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Force have one more party together with the Clark Cup

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FARGO—The Fargo Force had one last hoorah together Monday at Scheels Arena before players head home for the offseason Tuesday.

And they invited anyone in the area to celebrate the organization's first Clark Cup championship with them.

"Ten years. Finally," team owner Ace Brandt shouted to the crowd of hundreds during a ceremony. "It was worth the wait."

On Monday, the Force invited fans to take pictures with the Clark Cup, get autographs from the players and have some free beer and food. In a ceremony after the meet and greet, Brandt and president Jon Kram spoke to the crowd before Force coach Cary Eades spoke about each of the players.

"It has been 10 years, but we did bring Clarky home," Eades said to the crowd.

The United States Hockey League crown resides in Fargo. It took a decade, but Scheels Arena now houses the defending champions. Eades went through the lineup, describing how each player got to Fargo, most of which had been traded or cut by previous USHL teams.

"The second chancers are now sitting on top of the mountain," Eades said.

Force goalie Strauss Mann was one of those second chancers. He was cut by Muskegon last May. The Michigan commit had a .932 save percentage in the 14 playoff games. He started a diet in high school that does not allow him to eat anything processed or "changed by humans." This means he hasn't had pizza in over two years.

He said during the season he'd cheat on his diet if the Force won the Clark Cup. He had a nibble of pizza in Youngstown on Saturday.

"It was good, but the taste of victory was a little better," Mann said.

Evan Bell was at Merrimack College to start the season. He came back to the Force after things didn't work out in December, finishing third in Force history with 169 games played for Fargo. He scored goals in Game 3 and Game 4 of the Clark Cup Final and is now headed to Penn State.

"It's been a crazy year, but it's been the best year," Bell said. "(Fargo is) my second home. It really is. It's meant so much to me. I came here a young, little kid and now I feel like a young man."

Jacob-Schmidt Svejstrup and Griffin Loughran were both cut by USHL teams last season. Schmidt Svejstrup was named team MVP on Monday and Loughran was named playoff MVP. Schmidt Svejstrup's voice was still raspy Monday from all the screaming over the weekend.

"It was an unbelievable feeling," Schmidt-Svejstrup. "We live here for nine months, so it's as huge of a deal for us as it is for the town."


Loughran took in his final time with the 2017-18 Force team on Monday.

"It's the last couple of times we'll all be together as a team and as a family, so spending time with the boys and celebrating has been really something special," Loughran said. "It'll be a huge staple in my life forever. I'll never forget this place."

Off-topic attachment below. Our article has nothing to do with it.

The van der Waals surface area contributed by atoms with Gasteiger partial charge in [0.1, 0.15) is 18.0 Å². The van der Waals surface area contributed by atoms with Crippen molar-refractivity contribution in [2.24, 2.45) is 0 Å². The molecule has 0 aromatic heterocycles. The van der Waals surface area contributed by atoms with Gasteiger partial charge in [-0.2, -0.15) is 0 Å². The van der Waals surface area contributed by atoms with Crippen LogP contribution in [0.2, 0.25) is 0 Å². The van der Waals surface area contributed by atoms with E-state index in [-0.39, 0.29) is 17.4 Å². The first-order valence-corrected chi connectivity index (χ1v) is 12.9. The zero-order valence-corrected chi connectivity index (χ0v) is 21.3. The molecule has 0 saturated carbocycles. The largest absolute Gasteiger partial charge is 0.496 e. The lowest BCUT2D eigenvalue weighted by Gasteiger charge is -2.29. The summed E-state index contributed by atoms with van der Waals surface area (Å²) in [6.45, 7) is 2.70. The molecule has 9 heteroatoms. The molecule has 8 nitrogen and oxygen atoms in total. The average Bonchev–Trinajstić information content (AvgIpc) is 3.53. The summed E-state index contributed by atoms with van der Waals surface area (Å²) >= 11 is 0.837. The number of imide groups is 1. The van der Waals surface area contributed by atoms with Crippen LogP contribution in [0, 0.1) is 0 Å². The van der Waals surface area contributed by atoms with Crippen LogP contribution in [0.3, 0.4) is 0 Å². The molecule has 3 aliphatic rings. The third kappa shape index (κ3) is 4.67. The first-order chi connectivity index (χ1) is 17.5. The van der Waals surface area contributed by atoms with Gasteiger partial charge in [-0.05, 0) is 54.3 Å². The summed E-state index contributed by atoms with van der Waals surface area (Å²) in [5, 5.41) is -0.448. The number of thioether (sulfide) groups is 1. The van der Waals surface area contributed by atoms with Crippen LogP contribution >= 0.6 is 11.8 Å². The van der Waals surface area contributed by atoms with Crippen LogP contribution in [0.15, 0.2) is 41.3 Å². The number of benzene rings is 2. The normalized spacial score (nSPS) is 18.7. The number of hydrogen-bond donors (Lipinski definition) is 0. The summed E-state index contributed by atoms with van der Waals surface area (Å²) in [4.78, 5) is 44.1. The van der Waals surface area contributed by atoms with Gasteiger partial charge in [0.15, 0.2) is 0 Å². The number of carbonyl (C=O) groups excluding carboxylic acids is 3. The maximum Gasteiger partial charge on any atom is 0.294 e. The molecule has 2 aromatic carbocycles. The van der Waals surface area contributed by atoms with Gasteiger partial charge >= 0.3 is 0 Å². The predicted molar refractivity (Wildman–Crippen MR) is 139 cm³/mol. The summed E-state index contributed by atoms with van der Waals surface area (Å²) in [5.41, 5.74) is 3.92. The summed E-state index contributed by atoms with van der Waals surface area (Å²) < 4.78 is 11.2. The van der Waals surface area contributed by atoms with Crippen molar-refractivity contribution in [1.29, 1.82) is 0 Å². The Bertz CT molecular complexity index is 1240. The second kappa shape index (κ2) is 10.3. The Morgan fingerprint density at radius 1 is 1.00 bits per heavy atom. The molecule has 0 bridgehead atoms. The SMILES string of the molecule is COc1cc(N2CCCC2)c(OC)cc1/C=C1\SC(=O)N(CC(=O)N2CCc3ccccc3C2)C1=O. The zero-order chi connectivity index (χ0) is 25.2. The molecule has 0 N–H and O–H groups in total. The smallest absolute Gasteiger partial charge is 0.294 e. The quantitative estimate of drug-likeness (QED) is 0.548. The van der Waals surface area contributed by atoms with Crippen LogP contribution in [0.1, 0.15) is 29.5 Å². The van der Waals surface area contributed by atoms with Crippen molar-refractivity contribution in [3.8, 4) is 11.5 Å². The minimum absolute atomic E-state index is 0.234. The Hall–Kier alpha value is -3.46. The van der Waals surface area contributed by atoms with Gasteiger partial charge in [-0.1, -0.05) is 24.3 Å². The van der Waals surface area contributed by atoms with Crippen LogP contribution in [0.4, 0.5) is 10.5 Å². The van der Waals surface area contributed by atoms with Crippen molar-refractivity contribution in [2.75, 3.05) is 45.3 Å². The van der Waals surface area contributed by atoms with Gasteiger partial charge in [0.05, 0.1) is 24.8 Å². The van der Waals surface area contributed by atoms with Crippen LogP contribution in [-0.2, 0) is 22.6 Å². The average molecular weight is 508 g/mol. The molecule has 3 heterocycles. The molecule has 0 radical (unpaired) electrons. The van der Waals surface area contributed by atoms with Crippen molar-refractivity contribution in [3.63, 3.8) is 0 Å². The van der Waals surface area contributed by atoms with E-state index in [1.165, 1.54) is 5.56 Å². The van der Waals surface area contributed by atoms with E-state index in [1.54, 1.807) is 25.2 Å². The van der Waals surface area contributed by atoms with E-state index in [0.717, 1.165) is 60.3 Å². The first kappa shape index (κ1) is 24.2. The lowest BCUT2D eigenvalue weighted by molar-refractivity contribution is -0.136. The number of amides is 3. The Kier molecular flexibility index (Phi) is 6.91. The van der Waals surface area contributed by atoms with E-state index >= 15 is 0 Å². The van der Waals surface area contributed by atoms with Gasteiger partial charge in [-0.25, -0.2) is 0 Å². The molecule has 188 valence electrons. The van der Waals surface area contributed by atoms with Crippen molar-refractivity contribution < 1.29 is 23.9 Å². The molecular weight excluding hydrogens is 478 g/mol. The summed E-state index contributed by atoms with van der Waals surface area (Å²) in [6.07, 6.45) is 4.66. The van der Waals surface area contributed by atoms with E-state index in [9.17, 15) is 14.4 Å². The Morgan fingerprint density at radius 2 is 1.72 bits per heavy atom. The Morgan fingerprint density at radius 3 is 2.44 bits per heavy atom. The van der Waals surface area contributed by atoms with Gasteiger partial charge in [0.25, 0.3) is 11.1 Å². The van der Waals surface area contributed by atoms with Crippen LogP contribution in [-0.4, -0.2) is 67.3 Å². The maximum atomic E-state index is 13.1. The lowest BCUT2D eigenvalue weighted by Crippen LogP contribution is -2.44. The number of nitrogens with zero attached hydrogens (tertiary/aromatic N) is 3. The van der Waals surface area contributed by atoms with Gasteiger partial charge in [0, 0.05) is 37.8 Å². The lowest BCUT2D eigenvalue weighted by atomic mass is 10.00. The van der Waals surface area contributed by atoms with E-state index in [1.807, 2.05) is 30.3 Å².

The stories don't end with the players. Three employees of the Force have been with the team since its first season in 2008. Whitney Baumgartner is one of those three. Growing up around the sport with her father coaching men's hockey at Concordia for 22 years, Baumgartner began as an intern with the Force. The Moorhead High School and Concordia graduate rose through the ranks the last 10 years and is currently vice president of business operations.

She was working the games in Fargo when Indiana and Dubuque beat the Force in 2009 and 2013 in the Clark Cup and was in the crowd in Green Bay when the Force lost a deciding Game 5. In 2010, the Force were 49 seconds away from sweeping Green Bay. Baumgartner was standing next to to the Clark Cup and with the commissioner of the USHL ready to announce the Force as Clark Cup champions. It slipped away.

That is now history, as she was on the ice in Youngstown hoisting the Clark Cup.

"When we were in Youngstown this past weekend there was a minute left and I'd never been that nervous in my life," Baumgartner said. "Until that clock hit zero I was not going to celebrate. I waited until the last second to celebrate."

The first thing she did was go down to the ice and hug her dad, Steve, who is the equipment manager for the Force.

She laughed Monday when asked what happens to the Clark Cup. She didn't know. She was waiting on people from the USHL to inform her. That was never something she never had to think about in her 10 years with Force. Monday was also her 31st birthday and she couldn't believe she was partying with the Clark Cup.

"I wouldn't want to spend it any other way," Baumgartner said. "Ten years in the making."

As for Eades and the constant questions of if he'll move to coaching college or higher after winning his second Clark Cup, he says for now he's happy.

"You never know what the future holds, but extremely happy with all the love and support of the community and the organization," Eades said. "Hopefully, they'll have me around for awhile."

When asked what more he could do in the USHL, Eades blurted out an answer before the question was said.

"Win it again next year," Eades said. "We'll enjoy this for a few days, but our camp starts in 10 days. No rest for the wicked."